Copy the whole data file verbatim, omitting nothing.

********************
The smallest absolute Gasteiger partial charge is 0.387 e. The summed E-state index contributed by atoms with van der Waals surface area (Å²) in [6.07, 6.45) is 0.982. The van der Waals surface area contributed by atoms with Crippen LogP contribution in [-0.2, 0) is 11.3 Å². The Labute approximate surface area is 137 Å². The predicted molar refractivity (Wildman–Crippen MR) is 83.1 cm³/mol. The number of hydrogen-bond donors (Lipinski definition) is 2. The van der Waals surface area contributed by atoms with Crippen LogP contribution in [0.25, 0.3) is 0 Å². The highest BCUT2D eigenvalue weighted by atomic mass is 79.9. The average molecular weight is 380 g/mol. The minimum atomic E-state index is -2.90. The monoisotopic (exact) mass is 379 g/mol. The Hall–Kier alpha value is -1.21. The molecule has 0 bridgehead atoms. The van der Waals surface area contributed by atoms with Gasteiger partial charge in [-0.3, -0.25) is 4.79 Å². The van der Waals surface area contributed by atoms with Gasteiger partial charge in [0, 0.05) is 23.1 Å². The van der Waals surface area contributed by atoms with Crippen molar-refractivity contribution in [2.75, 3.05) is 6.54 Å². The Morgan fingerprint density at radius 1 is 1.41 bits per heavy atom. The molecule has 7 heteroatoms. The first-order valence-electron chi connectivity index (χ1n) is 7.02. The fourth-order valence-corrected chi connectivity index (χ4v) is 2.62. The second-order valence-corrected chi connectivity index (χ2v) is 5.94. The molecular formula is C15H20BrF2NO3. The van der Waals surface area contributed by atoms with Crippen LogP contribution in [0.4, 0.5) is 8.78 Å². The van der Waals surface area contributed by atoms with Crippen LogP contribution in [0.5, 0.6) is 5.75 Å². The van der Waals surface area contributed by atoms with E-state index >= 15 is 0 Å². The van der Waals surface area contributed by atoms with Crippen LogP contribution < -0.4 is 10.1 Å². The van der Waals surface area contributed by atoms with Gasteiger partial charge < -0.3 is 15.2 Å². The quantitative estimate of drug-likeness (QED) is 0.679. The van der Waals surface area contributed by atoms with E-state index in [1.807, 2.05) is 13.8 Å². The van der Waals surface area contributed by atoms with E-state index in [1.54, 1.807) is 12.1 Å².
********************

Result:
The smallest absolute Gasteiger partial charge is 0.387 e. The summed E-state index contributed by atoms with van der Waals surface area (Å²) in [6.07, 6.45) is 0.982. The van der Waals surface area contributed by atoms with Crippen LogP contribution in [-0.2, 0) is 11.3 Å². The Labute approximate surface area is 137 Å². The predicted molar refractivity (Wildman–Crippen MR) is 83.1 cm³/mol. The number of hydrogen-bond donors (Lipinski definition) is 2. The van der Waals surface area contributed by atoms with Crippen LogP contribution in [0.25, 0.3) is 0 Å². The highest BCUT2D eigenvalue weighted by atomic mass is 79.9. The average molecular weight is 380 g/mol. The minimum atomic E-state index is -2.90. The monoisotopic (exact) mass is 379 g/mol. The Hall–Kier alpha value is -1.21. The molecule has 0 bridgehead atoms. The van der Waals surface area contributed by atoms with Gasteiger partial charge in [-0.3, -0.25) is 4.79 Å². The van der Waals surface area contributed by atoms with Gasteiger partial charge in [0, 0.05) is 23.1 Å². The van der Waals surface area contributed by atoms with Crippen molar-refractivity contribution in [2.75, 3.05) is 6.54 Å². The Morgan fingerprint density at radius 1 is 1.41 bits per heavy atom. The molecule has 7 heteroatoms. The first-order valence-electron chi connectivity index (χ1n) is 7.02. The fourth-order valence-corrected chi connectivity index (χ4v) is 2.62. The second-order valence-corrected chi connectivity index (χ2v) is 5.94. The molecular formula is C15H20BrF2NO3. The van der Waals surface area contributed by atoms with Crippen LogP contribution in [0.4, 0.5) is 8.78 Å². The van der Waals surface area contributed by atoms with Crippen LogP contribution in [0.5, 0.6) is 5.75 Å². The van der Waals surface area contributed by atoms with E-state index >= 15 is 0 Å². The van der Waals surface area contributed by atoms with Crippen LogP contribution < -0.4 is 10.1 Å². The van der Waals surface area contributed by atoms with Gasteiger partial charge < -0.3 is 15.2 Å². The quantitative estimate of drug-likeness (QED) is 0.679. The van der Waals surface area contributed by atoms with E-state index in [1.807, 2.05) is 13.8 Å². The van der Waals surface area contributed by atoms with E-state index in [1.54, 1.807) is 12.1 Å².